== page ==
Webster's Dictionary defines "hope" as "cherishing a desire with anticipation."
And the same dictionary's definition of "expect" is to "anticipate the occurrence or the coming of with a high degree of certainty."
Now here's the question: Which description best suits the Senators for next season?
Some will automatically assume there's always been a high level of expectation as opposed to blind hope, and they'd be correct to a degree. After all, the Senators have been favoured to win the Cup on a regular basis -- particularly during the latter years of a decade-long playoff berth streak.
But after many an Ottawa post-season was cut short, the confidence in what seemed like a sure thing was supplanted by nagging doubt. Of course, a bold front always preceded such negativity, but Sens fans knew the truth -- they were driven by hope moreso than expectation.
END IN JOY
It was a hope the team could finally push through the mental and physical barriers, and proceed with a playoff experience that would end in joy as opposed to disappointment (and on a large level, embarrassment).
However, the past season brought a different thread of emotion -- uncertainty. For the first time in several years, the Sens were not considered Cup favourites, and no one was entirely sure how the team would respond after the departures of fan-favourites Zdeno Chara and Martin Havlat. But that didn't mean the expectation levels had dropped off within the city itself.
After a disastrous start last October, fans demonstrated their outrage in copious amounts previously unseen throughout the regular season. Yet eight months later, the Senators emerged at the unexpected result of arriving within three games of bringing the Cup back to Canada for the first time since 1993.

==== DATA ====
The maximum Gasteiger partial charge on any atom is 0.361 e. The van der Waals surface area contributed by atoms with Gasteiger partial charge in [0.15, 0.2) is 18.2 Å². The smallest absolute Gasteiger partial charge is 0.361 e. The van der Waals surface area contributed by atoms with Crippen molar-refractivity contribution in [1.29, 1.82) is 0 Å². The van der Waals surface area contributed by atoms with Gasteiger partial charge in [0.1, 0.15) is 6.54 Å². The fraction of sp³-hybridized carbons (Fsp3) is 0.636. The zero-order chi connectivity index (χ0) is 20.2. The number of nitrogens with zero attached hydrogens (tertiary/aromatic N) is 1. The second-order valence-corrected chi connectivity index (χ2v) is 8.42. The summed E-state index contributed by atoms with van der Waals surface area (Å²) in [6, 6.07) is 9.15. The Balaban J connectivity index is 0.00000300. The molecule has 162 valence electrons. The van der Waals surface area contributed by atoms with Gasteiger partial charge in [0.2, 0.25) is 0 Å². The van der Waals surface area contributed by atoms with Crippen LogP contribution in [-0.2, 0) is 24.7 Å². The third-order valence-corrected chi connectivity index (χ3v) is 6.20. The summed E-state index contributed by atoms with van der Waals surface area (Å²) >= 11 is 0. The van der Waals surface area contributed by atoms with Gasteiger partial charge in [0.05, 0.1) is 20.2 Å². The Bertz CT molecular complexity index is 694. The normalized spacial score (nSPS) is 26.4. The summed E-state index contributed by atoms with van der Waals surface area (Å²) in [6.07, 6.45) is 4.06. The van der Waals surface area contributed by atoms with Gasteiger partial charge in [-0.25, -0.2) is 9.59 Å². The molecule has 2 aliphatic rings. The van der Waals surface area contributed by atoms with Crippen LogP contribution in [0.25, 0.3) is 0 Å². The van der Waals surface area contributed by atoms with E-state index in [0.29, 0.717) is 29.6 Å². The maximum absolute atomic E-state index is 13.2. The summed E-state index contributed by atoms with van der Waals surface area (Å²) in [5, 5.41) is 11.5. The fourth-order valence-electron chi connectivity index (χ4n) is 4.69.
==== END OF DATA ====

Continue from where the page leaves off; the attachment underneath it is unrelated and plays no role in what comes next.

Ottawa fans had hoped for such a season, but few can claim with a straight face that they were expecting it, especially when the ambivalence seemed to linger through April and early May, despite the Sens' play. The cynics were waiting for the other shoe to drop.
Hope will always play a major part within any franchise, despite the season. The rosters of all 30 teams are perpetually in flux due to the league's salary cap, and if your team is on the cusp of ultimate achievement, one can only wish that their team would be able to a) retain its necessary pieces and b) find other supplementary building blocks that will make any transition appear seamless.
But after busting down all but one of the doors preventing them from attaining championship status, you're left to wonder if the Senators are fully prepared to deal with this new level of expectation, which will be burdened upon the core members in colossal amounts -- higher than 10 Everests, with leashes reined in to allow a single eyelash's width of leeway:
- Chris Phillips will be expected to fully recover from his Game 5 nightmare while incorporating more physicality into his repertoire -- an element still lacking on the Sens' blue line.
- Daniel Alfredsson will be expected to retain the same type of grit, power and determination that made him a convincing Conn Smythe candidate through three post-season rounds.
- Ray Emery will be expected to bring his game to a higher level of consistency -- one that can steal games for his team, for only then will he silence his naysayers.
- Both Jason Spezza and Dany Heatley must realize that their probationary periods during critical moments are long over. To win it all, you've got to be clutch as well as trustworthy with the puck.
You can hope the Senators will be fortunate enough to make it back to the Stanley Cup final, but after this season's near-brush with greatness, we know that everyone expects nothing less than complete success from now on -- regardless of initial appearance or assumptions.